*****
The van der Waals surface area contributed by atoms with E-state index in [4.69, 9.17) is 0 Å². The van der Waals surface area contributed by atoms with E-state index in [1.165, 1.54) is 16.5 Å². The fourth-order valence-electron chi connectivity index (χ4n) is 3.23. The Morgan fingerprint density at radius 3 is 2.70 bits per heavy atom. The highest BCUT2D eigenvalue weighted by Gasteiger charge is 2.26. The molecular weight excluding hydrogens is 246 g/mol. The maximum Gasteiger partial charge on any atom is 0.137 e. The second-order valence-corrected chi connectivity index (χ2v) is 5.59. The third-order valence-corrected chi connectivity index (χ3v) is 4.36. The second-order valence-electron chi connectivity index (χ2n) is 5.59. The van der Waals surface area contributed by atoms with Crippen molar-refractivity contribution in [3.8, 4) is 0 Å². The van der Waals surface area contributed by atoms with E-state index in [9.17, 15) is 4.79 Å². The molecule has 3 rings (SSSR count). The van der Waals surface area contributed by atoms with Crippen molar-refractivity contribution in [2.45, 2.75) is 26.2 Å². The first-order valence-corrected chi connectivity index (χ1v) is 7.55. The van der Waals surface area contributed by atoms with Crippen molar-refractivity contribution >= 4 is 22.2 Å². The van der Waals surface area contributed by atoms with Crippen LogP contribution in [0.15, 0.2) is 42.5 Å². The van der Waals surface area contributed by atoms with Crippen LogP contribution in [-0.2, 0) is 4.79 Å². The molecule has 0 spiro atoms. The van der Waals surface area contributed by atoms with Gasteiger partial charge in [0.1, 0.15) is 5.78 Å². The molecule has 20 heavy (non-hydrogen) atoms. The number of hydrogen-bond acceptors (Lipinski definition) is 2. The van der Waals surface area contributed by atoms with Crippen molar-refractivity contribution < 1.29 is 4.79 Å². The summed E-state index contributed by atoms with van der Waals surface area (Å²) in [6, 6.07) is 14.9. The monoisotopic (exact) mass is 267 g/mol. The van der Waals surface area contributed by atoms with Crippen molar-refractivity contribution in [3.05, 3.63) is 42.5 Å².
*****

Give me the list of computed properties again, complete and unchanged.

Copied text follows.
The van der Waals surface area contributed by atoms with E-state index in [4.69, 9.17) is 0 Å². The van der Waals surface area contributed by atoms with E-state index in [1.165, 1.54) is 16.5 Å². The fourth-order valence-electron chi connectivity index (χ4n) is 3.23. The Morgan fingerprint density at radius 3 is 2.70 bits per heavy atom. The highest BCUT2D eigenvalue weighted by Gasteiger charge is 2.26. The molecular weight excluding hydrogens is 246 g/mol. The maximum Gasteiger partial charge on any atom is 0.137 e. The second-order valence-corrected chi connectivity index (χ2v) is 5.59. The third-order valence-corrected chi connectivity index (χ3v) is 4.36. The second-order valence-electron chi connectivity index (χ2n) is 5.59. The van der Waals surface area contributed by atoms with Crippen molar-refractivity contribution in [3.8, 4) is 0 Å². The van der Waals surface area contributed by atoms with E-state index in [9.17, 15) is 4.79 Å². The molecule has 3 rings (SSSR count). The van der Waals surface area contributed by atoms with Crippen molar-refractivity contribution in [2.45, 2.75) is 26.2 Å². The first-order valence-corrected chi connectivity index (χ1v) is 7.55. The van der Waals surface area contributed by atoms with Crippen molar-refractivity contribution >= 4 is 22.2 Å². The van der Waals surface area contributed by atoms with Crippen LogP contribution in [0.15, 0.2) is 42.5 Å². The van der Waals surface area contributed by atoms with Crippen LogP contribution in [-0.2, 0) is 4.79 Å². The molecule has 0 spiro atoms. The van der Waals surface area contributed by atoms with Gasteiger partial charge in [0.1, 0.15) is 5.78 Å². The molecule has 20 heavy (non-hydrogen) atoms. The number of hydrogen-bond acceptors (Lipinski definition) is 2. The van der Waals surface area contributed by atoms with Crippen molar-refractivity contribution < 1.29 is 4.79 Å². The summed E-state index contributed by atoms with van der Waals surface area (Å²) in [6, 6.07) is 14.9. The monoisotopic (exact) mass is 267 g/mol. The van der Waals surface area contributed by atoms with Crippen molar-refractivity contribution in [3.05, 3.63) is 42.5 Å².